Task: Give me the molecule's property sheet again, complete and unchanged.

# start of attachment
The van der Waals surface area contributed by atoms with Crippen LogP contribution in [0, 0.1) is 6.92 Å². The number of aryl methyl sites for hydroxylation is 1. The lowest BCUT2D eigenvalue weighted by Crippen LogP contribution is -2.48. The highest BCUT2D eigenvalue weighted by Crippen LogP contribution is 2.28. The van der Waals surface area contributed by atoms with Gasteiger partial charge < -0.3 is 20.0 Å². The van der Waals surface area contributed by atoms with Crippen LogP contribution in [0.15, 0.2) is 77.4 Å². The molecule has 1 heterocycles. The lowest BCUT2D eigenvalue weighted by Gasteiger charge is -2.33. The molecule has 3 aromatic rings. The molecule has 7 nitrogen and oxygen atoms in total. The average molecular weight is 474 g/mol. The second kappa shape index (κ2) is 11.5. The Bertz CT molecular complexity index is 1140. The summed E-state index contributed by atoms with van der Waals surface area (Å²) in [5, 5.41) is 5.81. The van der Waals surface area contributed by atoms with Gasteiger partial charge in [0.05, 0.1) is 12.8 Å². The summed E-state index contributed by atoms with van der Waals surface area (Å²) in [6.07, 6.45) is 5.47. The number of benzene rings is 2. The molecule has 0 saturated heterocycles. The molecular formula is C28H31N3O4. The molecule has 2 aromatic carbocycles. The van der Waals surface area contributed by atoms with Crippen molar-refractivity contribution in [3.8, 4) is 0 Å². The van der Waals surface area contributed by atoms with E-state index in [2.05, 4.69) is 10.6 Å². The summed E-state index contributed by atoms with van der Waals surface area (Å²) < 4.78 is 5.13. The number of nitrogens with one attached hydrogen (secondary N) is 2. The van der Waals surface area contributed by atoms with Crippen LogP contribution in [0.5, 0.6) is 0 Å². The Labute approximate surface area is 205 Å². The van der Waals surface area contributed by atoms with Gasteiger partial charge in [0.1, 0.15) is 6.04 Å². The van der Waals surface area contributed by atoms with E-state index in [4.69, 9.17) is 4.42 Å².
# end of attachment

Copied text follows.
The van der Waals surface area contributed by atoms with Crippen LogP contribution in [0, 0.1) is 6.92 Å². The number of aryl methyl sites for hydroxylation is 1. The lowest BCUT2D eigenvalue weighted by Crippen LogP contribution is -2.48. The highest BCUT2D eigenvalue weighted by Crippen LogP contribution is 2.28. The van der Waals surface area contributed by atoms with Gasteiger partial charge < -0.3 is 20.0 Å². The van der Waals surface area contributed by atoms with Crippen LogP contribution in [0.15, 0.2) is 77.4 Å². The molecule has 1 heterocycles. The lowest BCUT2D eigenvalue weighted by Gasteiger charge is -2.33. The molecule has 3 aromatic rings. The molecule has 7 nitrogen and oxygen atoms in total. The average molecular weight is 474 g/mol. The second kappa shape index (κ2) is 11.5. The Bertz CT molecular complexity index is 1140. The summed E-state index contributed by atoms with van der Waals surface area (Å²) in [5, 5.41) is 5.81. The van der Waals surface area contributed by atoms with Gasteiger partial charge in [0.05, 0.1) is 12.8 Å². The summed E-state index contributed by atoms with van der Waals surface area (Å²) in [6.07, 6.45) is 5.47. The number of benzene rings is 2. The molecule has 0 saturated heterocycles. The molecular formula is C28H31N3O4. The molecule has 2 aromatic carbocycles. The van der Waals surface area contributed by atoms with Crippen molar-refractivity contribution in [3.8, 4) is 0 Å². The van der Waals surface area contributed by atoms with E-state index in [2.05, 4.69) is 10.6 Å². The summed E-state index contributed by atoms with van der Waals surface area (Å²) < 4.78 is 5.13. The number of nitrogens with one attached hydrogen (secondary N) is 2. The van der Waals surface area contributed by atoms with Crippen LogP contribution in [0.5, 0.6) is 0 Å². The Labute approximate surface area is 205 Å². The van der Waals surface area contributed by atoms with Gasteiger partial charge in [0.1, 0.15) is 6.04 Å². The van der Waals surface area contributed by atoms with E-state index in [4.69, 9.17) is 4.42 Å².